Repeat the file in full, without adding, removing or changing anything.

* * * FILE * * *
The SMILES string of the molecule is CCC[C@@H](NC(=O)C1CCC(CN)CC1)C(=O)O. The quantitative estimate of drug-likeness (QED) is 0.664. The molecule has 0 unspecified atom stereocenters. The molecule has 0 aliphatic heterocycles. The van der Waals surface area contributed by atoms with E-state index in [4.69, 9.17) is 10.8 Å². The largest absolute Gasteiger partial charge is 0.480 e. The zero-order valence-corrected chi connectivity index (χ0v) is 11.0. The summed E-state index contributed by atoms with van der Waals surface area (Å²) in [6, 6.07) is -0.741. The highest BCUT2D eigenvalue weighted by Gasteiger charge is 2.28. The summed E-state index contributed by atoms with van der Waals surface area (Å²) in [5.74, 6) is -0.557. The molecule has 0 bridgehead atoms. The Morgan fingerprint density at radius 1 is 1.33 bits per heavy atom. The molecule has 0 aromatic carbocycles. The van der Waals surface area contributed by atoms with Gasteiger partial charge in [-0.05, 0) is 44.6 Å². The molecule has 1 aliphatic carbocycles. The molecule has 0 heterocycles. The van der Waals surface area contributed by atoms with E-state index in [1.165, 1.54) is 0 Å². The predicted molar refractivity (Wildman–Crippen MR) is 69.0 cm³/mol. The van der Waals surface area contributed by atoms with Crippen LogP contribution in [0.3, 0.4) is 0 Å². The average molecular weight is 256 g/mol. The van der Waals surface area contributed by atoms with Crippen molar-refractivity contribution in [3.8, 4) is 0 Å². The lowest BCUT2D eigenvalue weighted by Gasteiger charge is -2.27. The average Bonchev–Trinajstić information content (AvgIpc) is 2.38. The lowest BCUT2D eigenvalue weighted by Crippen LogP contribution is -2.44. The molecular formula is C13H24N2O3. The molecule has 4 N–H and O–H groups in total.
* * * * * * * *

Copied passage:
The SMILES string of the molecule is CCC[C@@H](NC(=O)C1CCC(CN)CC1)C(=O)O. The quantitative estimate of drug-likeness (QED) is 0.664. The molecule has 0 unspecified atom stereocenters. The molecule has 0 aliphatic heterocycles. The van der Waals surface area contributed by atoms with E-state index in [4.69, 9.17) is 10.8 Å². The largest absolute Gasteiger partial charge is 0.480 e. The zero-order valence-corrected chi connectivity index (χ0v) is 11.0. The summed E-state index contributed by atoms with van der Waals surface area (Å²) in [6, 6.07) is -0.741. The highest BCUT2D eigenvalue weighted by Gasteiger charge is 2.28. The summed E-state index contributed by atoms with van der Waals surface area (Å²) in [5.74, 6) is -0.557. The molecule has 0 bridgehead atoms. The Morgan fingerprint density at radius 1 is 1.33 bits per heavy atom. The molecule has 0 aromatic carbocycles. The van der Waals surface area contributed by atoms with Gasteiger partial charge in [-0.05, 0) is 44.6 Å². The molecule has 1 aliphatic carbocycles. The molecule has 0 heterocycles. The van der Waals surface area contributed by atoms with E-state index in [1.165, 1.54) is 0 Å². The predicted molar refractivity (Wildman–Crippen MR) is 69.0 cm³/mol. The van der Waals surface area contributed by atoms with Crippen LogP contribution in [0.3, 0.4) is 0 Å². The average molecular weight is 256 g/mol. The van der Waals surface area contributed by atoms with Crippen molar-refractivity contribution in [3.8, 4) is 0 Å². The lowest BCUT2D eigenvalue weighted by Gasteiger charge is -2.27. The average Bonchev–Trinajstić information content (AvgIpc) is 2.38. The lowest BCUT2D eigenvalue weighted by Crippen LogP contribution is -2.44. The molecular formula is C13H24N2O3. The molecule has 4 N–H and O–H groups in total.